Looks promising. match strategy with pasted vectors looks to be O(n) in time versus the O(n^2) loop strategy using separate accesses to dataframes. –  BondedDust Jun 6 '12 at 3:25
    
Looks like Est.Date is already in date format (original post didn't make it clear), so in my solution above Z31$estdate_tidy can be replaced by Z31$Est.Date (similarly for pred$date_tidy and pred$Date, if pred$Date is already in date rather than character format) :) –  Tim P Jun 6 '12 at 3:29
    
Thanks DWin - yes, expect the match strategy is optimal here. Should realise at least a 1000x speedup overall. –  Tim P Jun 6 '12 at 3:31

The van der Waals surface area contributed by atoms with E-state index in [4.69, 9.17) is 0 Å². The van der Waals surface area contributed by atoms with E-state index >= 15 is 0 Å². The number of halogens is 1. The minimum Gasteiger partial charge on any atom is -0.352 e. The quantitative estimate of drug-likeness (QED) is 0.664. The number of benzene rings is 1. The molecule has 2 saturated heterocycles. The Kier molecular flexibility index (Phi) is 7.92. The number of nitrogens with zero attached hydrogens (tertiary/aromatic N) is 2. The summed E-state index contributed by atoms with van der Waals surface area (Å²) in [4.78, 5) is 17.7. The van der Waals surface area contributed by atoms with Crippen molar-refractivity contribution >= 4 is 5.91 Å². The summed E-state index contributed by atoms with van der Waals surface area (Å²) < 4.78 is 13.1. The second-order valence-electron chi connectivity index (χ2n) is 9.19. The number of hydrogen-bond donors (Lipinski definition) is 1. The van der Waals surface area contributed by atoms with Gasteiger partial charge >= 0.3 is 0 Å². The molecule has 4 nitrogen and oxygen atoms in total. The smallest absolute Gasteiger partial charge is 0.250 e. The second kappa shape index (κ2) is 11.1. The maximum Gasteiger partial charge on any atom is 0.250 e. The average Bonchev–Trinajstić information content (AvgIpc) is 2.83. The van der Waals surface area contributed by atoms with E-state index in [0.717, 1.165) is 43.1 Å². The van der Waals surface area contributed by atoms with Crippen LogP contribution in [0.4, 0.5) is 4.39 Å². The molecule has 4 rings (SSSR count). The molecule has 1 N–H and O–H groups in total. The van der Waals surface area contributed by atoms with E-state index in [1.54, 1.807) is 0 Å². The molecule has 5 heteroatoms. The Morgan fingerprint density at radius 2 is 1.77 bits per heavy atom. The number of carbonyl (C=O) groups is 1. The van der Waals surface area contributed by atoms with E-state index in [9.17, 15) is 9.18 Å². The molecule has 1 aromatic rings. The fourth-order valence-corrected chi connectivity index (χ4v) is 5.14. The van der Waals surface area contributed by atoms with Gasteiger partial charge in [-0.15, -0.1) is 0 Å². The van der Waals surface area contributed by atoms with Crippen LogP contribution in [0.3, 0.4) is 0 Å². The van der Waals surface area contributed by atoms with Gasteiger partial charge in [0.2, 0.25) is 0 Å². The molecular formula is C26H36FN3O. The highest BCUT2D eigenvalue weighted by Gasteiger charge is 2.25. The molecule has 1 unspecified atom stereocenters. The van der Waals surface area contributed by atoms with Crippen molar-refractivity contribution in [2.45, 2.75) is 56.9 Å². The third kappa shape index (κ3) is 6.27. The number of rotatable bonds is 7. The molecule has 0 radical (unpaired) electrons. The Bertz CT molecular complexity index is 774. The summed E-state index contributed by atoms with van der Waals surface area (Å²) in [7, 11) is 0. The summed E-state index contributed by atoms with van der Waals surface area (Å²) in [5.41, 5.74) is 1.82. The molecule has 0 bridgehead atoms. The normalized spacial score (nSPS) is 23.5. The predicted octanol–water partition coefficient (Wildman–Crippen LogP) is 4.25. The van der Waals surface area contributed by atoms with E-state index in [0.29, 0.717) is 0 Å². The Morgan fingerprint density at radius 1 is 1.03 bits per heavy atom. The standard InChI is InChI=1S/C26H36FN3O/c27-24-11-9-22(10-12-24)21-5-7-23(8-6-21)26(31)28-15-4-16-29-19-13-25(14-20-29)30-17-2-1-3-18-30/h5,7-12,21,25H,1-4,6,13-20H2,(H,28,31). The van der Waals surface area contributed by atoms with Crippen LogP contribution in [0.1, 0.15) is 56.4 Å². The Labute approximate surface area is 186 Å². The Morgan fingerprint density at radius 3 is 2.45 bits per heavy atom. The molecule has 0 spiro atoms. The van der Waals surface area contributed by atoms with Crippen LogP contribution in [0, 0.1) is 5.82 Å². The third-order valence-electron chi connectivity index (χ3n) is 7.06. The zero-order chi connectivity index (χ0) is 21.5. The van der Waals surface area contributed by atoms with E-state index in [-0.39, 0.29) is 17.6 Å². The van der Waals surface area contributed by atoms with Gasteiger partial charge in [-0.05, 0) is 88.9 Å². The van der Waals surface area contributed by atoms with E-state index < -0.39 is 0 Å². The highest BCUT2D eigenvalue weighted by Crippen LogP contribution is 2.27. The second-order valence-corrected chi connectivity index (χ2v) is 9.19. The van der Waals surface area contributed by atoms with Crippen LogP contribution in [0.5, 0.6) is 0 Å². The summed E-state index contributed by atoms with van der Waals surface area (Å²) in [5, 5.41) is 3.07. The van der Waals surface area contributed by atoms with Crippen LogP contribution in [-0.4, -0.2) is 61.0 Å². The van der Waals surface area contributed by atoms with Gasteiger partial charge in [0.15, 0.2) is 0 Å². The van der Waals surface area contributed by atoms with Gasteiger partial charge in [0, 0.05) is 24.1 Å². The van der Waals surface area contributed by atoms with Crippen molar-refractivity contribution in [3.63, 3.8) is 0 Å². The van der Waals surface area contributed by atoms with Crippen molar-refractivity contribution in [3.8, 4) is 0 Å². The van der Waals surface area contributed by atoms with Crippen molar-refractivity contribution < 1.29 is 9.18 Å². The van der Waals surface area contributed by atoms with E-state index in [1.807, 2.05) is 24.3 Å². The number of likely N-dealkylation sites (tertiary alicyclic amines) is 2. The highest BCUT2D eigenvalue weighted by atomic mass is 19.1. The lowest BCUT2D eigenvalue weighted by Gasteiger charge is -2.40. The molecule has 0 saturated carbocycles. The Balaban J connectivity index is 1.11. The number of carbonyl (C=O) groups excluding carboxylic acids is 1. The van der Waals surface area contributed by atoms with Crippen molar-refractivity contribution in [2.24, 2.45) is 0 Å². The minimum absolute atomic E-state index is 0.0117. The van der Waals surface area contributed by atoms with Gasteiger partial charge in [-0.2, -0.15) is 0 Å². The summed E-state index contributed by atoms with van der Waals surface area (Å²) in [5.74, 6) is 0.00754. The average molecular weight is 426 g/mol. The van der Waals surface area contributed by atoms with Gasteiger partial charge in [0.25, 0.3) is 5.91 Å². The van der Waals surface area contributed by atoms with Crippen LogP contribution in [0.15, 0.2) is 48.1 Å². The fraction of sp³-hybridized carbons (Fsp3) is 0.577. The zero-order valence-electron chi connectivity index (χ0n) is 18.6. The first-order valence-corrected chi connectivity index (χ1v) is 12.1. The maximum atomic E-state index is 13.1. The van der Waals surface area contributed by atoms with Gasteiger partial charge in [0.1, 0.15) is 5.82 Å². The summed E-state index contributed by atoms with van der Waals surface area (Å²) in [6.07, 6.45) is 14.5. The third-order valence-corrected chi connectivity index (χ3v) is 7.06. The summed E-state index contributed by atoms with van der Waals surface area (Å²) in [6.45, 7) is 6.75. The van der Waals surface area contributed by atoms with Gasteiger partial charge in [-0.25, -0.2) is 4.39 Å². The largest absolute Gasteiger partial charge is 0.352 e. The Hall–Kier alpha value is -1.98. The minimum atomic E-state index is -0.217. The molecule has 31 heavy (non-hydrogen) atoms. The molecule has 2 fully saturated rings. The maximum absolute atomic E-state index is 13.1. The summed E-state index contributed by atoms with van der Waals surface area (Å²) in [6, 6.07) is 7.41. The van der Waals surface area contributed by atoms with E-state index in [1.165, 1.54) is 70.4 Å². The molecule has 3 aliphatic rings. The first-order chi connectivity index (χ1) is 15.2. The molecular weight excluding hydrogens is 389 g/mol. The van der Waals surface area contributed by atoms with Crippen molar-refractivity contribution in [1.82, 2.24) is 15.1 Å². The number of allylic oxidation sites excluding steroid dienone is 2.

Wish I had sufficient points to contribute to the discussion below... but I expect looping is a terrible strategy here! Would be great to see some timing comparisons... –  Tim P Jun 6 '12 at 3:34
    
I did look briefly at merge but wasn't sure how to guarantee it correctly preserved order, which is essential here. My first few attempts seemed to mangle the order so I instead went for an approach guaranteed to work. What syntax for merge would work correctly here? Morally both approaches are one liners anyway (Z31_m and pred_m are defined separately just for clarity really). –  Tim P Jun 6 '12 at 4:11

a quick solution is to define a vector outside the loop as:

 temp_cumtt=c(rep(0,nrow(pred)))

and then use this:

if (Z31[i,2] == pred[j,5] & Z31[i,3] == pred[j,4] & Z31[i,4] == pred[j,6] & pred[j,1] >= Z31[i,1]){
   temp_cumtt[j]=pred[j,7] + pred[j-1,8]
}

instead of updating the data.frame column directly.

After you come out of the loop, you can update the column:

 pred$cum_tt = temp_cumtt